The average listed price of houses in Ireland rose by 7.4% this year, a new report has found.
The annual rise is the largest such increase in three years.
In the final three months of this year, the average sale price nationwide was €269,522.
This is compared to €250,766 a year ago, according to a report from property website Daft.ie.
Listed prices rose in all 54 markets contained in the analysis.
Last week, Ireland's most expensive streets were also revealed, with the top five all in Dublin.
The areas with the largest increase in prices were Dublin 8, Dublin 10, Kilkenny and Donegal, with those locations all having prices more than 10% higher than a year ago.
The smallest year-on-year increases - less than 4% - were in Clare, Meath, central Dublin and Dublin 6, the country’s most expensive market, where prices are up just 1.7%.
The total number of properties available to buy on December 1st was less than 15,400, the lowest figure for stock nationally in almost 15 years.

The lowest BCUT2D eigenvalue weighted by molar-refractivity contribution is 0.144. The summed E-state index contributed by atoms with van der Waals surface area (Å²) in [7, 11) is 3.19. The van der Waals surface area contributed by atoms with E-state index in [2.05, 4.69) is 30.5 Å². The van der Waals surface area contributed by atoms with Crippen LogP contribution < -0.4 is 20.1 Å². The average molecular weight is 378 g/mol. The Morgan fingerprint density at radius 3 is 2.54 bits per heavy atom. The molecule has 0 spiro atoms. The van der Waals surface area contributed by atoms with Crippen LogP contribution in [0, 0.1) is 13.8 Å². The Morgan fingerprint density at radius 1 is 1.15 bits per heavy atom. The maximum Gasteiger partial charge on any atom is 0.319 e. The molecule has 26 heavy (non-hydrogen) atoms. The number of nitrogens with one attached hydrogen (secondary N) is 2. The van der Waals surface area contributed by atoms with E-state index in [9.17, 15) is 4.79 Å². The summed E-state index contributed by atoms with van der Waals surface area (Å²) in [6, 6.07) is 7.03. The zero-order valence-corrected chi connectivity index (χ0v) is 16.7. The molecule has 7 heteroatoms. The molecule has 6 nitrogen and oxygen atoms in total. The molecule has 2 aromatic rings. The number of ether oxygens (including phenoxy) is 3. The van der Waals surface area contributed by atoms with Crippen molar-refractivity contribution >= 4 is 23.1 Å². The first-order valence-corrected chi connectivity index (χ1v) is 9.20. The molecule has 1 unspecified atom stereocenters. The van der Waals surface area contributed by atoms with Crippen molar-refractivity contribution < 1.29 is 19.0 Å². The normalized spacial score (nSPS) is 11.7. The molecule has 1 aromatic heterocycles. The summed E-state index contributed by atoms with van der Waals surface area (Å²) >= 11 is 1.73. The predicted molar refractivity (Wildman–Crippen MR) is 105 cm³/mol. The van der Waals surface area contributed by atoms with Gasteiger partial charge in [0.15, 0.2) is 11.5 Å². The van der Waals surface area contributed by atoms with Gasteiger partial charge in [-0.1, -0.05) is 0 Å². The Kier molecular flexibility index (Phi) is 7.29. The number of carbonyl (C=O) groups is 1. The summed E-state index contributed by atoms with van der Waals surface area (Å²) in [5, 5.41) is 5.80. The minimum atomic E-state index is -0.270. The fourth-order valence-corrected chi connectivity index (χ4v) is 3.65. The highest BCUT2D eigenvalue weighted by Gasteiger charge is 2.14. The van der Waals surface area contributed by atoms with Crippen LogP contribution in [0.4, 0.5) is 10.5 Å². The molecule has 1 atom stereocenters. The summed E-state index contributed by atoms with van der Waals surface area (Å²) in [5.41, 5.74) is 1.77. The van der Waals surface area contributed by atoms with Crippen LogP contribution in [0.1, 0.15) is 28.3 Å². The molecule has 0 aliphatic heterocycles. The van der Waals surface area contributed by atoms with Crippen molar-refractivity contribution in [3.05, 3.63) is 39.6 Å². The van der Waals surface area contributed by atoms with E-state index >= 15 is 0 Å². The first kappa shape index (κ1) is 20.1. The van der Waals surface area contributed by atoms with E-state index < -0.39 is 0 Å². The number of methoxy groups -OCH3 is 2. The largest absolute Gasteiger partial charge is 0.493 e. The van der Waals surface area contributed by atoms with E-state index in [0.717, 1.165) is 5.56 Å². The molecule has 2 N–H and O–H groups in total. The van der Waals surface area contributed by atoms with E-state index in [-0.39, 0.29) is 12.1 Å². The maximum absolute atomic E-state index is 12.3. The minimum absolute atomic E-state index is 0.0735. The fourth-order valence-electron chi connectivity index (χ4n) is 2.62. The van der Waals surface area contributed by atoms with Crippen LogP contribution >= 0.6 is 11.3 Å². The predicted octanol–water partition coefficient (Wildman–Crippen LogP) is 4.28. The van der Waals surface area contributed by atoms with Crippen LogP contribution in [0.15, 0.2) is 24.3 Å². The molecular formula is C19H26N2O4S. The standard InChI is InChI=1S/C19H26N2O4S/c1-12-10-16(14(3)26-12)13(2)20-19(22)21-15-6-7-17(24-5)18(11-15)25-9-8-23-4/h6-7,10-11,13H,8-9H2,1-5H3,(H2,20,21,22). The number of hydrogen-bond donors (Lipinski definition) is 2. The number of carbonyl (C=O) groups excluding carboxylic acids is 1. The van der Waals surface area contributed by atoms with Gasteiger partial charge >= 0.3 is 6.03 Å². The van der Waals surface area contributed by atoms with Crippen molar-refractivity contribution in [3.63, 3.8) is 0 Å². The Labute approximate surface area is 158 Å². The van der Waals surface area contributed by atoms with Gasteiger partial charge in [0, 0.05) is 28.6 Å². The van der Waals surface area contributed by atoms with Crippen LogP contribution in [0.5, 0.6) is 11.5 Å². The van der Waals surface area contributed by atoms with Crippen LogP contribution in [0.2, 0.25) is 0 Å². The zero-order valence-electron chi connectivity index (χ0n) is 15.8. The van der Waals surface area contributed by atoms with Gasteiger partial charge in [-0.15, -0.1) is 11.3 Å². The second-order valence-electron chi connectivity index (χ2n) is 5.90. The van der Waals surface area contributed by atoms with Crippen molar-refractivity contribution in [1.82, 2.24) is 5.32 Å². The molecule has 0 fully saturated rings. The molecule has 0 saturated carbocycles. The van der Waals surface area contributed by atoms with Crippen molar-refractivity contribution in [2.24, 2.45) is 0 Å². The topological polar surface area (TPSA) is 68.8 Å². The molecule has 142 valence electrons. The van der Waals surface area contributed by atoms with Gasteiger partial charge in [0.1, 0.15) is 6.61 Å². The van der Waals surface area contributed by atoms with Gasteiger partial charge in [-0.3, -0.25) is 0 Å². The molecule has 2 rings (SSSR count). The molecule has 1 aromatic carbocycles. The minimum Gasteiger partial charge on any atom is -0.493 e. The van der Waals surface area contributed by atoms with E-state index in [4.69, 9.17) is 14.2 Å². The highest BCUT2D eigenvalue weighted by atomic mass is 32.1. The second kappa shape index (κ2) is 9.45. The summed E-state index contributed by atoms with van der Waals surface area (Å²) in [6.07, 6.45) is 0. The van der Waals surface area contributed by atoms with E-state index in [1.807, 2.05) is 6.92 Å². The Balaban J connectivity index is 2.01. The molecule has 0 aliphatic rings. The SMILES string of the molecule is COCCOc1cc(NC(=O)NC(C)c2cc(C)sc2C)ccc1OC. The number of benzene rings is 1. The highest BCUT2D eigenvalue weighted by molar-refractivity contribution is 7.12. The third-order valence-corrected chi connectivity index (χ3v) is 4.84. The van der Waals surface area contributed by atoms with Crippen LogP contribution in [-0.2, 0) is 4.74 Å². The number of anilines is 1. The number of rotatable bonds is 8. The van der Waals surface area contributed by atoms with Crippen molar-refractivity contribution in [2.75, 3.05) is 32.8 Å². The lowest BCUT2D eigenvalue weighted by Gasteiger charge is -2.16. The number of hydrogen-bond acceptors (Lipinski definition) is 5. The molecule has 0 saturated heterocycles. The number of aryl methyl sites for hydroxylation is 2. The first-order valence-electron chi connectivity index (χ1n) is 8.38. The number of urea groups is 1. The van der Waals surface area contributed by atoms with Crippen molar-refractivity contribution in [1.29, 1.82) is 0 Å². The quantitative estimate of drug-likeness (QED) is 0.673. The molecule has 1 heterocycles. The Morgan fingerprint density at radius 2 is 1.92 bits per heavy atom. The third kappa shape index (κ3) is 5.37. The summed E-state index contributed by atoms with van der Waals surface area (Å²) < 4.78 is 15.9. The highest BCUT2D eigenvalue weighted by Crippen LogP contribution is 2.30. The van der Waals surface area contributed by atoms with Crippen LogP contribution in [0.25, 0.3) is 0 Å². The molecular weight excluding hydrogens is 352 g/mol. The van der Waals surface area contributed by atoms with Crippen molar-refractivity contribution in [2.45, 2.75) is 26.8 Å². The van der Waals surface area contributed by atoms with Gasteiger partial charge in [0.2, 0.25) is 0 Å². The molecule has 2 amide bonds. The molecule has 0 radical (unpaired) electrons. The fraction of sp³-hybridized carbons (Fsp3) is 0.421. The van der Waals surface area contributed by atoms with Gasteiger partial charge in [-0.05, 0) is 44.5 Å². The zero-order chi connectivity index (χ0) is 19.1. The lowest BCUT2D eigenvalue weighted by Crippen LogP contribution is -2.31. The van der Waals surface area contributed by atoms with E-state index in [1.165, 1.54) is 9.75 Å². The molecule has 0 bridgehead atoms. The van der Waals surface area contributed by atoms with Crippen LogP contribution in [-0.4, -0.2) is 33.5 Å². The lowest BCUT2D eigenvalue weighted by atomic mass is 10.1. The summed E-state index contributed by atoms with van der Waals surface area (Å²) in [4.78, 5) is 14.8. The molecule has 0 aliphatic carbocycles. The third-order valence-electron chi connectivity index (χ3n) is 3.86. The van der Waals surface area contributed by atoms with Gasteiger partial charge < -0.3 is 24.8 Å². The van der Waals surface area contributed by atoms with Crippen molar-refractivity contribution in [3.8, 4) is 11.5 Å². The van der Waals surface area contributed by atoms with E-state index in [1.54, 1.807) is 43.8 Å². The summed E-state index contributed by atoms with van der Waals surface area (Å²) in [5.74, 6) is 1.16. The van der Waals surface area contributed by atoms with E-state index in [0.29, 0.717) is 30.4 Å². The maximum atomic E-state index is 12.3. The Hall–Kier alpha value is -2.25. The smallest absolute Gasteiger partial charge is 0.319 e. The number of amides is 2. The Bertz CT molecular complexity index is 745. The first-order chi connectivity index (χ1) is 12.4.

According to the data, this represents a fall of 31% nationwide, although there is a difference between Dublin – where stock on the market is down one fifth – and the rest of the country, where the number of homes to buy is down one third.
The author of the report, Ronan Lyons, an economist at Trinity College Dublin, told Newstalk Breakfast that the analysis shows that COVID-19 didn't have a big effect on demand.
He said: "People lost their businesses, people lost their jobs, but overall for the economy savings went up, demand held up remarkably well.
"But the supply side was badly affected, not only with construction where in the second quarter of the year almost nothing was finished in terms of new homes.
"In the second hand market, the disruption and not being able to do viewings has meant that the number of homes on the market is effectively at an all time low, certainly for online records.
"With the weakness in supply and strong demand means that prices are pretty much up across the board."